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2G to 5G: Evolution of Microwave Backhaul

2G-to-5G-Evolution-of-Microwave-Backhaul

5G mobile phone photo credit: cszar via Foter.com / CC BY-NC-ND

Without becoming reality, 5G mobile communications have already captured the imagination of operators and technology providers. So can the general public catch up with the hype soon? We’ll see. Meantime, behind-the-scenes mechanics of prepping for 5G continue, building on prior technologies. At each step of the evolution of backhaul infrastructure, different challenges cropped up.

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SDN in the Backhaul: 4 Takeaways for a 5G World

Ola Gustafsson SDN backhaul expert for Aviat Networks.

Aviat Networks Chief Product Officer Ola Gustafsson talks about SDN 5G backhaul during AfricaCom 2016.

The most pressing business need in many networks deals with delivery of new services.The biggest evolution today in the backhaul network is the trend toward integration of IP/MPLS intelligence into microwave. Software-defined networking (SDN) remains another more recent trend in backhaul. However, as we’ve posted many times, integration of IP/MPLS intelligence into microwave systems provides a number of benefits. These include lower cost, fewer boxes to buy/deploy/maintain and better network performance overall such as lower latency and better reliability.

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Sprint Opts for Microwave Radio over Fiber for Backhaul

Sprint-opts-for-microwave-over-fiber-in-backhaul-Aviat-Networks-March-10-2016In late January and into February 2016, a big tumult ensued when Sprint announced that it would begin to move its mobile backhaul strategy from one based on leased fiber to another based on owned microwave radio. The story first ran in technology news site Re/code and quickly got reposted with additional commentary by FierceWireless, Wireless Week and others, and which was reiterated this week in RCR Wireless.

While the breathtaking headlines about reducing costs by $1 billion caught most people’s attention—primarily through reducing tower leasing costs and not using competitors’ networks—lower down in the copy came a potent reminder from Sprint about the economic benefits of microwave radio. It also highlighted the fact that backhaul has entered a transitional period (see article end for more on that).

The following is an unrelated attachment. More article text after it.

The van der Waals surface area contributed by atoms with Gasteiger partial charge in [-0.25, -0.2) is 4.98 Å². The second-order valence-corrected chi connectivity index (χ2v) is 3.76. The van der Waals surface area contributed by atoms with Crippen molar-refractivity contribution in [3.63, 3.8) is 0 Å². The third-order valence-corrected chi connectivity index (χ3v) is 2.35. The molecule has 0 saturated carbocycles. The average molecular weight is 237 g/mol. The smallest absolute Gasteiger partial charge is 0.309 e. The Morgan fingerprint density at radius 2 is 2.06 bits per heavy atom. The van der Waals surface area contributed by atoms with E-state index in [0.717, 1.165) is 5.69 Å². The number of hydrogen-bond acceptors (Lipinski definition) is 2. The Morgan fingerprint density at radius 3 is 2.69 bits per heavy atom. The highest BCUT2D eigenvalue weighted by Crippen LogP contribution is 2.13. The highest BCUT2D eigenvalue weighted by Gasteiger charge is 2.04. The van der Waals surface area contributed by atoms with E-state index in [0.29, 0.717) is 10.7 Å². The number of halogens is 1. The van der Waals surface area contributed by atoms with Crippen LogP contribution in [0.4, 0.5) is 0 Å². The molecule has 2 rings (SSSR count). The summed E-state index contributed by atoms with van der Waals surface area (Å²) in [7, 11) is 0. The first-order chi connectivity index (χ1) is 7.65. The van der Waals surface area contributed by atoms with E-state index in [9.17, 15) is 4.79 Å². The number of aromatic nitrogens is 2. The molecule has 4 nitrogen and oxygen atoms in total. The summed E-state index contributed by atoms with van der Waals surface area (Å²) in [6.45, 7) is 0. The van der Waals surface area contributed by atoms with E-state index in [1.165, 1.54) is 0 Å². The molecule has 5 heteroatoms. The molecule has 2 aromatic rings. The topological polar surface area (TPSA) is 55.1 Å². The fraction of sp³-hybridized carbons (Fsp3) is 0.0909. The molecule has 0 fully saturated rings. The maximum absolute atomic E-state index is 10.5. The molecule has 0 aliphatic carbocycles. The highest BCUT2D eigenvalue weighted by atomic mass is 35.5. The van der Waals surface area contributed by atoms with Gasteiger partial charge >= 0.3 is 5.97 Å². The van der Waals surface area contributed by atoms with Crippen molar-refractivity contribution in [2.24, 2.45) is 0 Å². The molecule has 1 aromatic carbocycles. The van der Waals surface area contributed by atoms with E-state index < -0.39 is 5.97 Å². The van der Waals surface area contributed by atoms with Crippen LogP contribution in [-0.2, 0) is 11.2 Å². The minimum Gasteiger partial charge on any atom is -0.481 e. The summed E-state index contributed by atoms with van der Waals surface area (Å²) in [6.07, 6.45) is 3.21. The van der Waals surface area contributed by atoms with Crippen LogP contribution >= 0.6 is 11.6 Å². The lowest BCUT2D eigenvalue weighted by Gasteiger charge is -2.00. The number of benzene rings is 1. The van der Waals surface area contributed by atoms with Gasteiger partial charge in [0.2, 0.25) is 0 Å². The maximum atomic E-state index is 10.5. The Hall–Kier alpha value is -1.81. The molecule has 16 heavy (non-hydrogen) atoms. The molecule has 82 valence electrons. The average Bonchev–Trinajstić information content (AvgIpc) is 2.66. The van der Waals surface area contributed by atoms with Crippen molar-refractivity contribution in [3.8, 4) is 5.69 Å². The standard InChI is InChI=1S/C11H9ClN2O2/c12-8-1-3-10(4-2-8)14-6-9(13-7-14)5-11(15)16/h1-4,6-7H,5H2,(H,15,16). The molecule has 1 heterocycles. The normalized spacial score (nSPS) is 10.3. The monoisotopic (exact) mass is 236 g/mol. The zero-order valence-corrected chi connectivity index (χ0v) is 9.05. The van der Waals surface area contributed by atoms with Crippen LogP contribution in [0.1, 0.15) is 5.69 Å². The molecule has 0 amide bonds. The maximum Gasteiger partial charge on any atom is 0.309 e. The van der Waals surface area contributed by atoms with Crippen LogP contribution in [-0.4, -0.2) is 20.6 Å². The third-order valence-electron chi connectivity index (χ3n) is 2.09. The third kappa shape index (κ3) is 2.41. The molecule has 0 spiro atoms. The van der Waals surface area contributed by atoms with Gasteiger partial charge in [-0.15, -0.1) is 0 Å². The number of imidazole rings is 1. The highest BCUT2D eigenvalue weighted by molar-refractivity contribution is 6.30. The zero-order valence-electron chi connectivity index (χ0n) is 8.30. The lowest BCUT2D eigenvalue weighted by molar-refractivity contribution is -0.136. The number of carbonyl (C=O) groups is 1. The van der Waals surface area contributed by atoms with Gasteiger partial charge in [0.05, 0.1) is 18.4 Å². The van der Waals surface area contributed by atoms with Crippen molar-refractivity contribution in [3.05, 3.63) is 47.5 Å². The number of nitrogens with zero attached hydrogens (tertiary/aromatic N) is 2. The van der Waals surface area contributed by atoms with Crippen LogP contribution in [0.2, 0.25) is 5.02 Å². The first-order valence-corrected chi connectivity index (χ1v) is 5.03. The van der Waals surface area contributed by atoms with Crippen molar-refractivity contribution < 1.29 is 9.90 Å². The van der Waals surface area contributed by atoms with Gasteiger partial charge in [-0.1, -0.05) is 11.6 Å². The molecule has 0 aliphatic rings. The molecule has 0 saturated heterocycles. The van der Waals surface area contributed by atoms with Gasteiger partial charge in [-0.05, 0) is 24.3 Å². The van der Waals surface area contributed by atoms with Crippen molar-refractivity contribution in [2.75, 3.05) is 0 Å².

Most of that $1 billion that Sprint seeks to save comes by way of moving away from AT&T and Verizon fiber backhaul networks. You might think that Sprint would build its own fiber network instead. But that would take too long and still have an exorbitant price tag associated with it. It’s a function of both out-of-pocket capital costs and embedded lost opportunity costs. Bottom line: laying fiber connections is expensive and slow. Putting up a network of high-speed, broadband microwave relay towers is quicker and easier.

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AfricaCom Demos! Come See the All-outdoor Microwave Router

Aviat-Networks-Demos-CTR-8380-at-AfricaCom-17-19-November-2015Aviat Networks We’re taking appointments for a limited number of demo slots. Sign up now before they’re all gone!

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Case for IP/MPLS Routers at the Small Cell…but not Just any Router!

Case for IP/MPLS Routers at the Small Cell…but not Just any Router!

With the goal of a hyper-meshed 5G street level network, clearly today’s small cell deployments represent just an interim phase in a progressive network densification—pushing the network outward. This means today’s small cell sites will become tomorrow’s macrocells, or hub sites.

Future-looking mobile operators have planned for this eventuality. In the developed world, small cell and the Internet of Things (IoT) drive mobile network densification. However, in the developing world the primary goal of enterprise connectivity spurs network densification, due to lack of wireline infrastructure to business buildings. The end result of network densification is the same.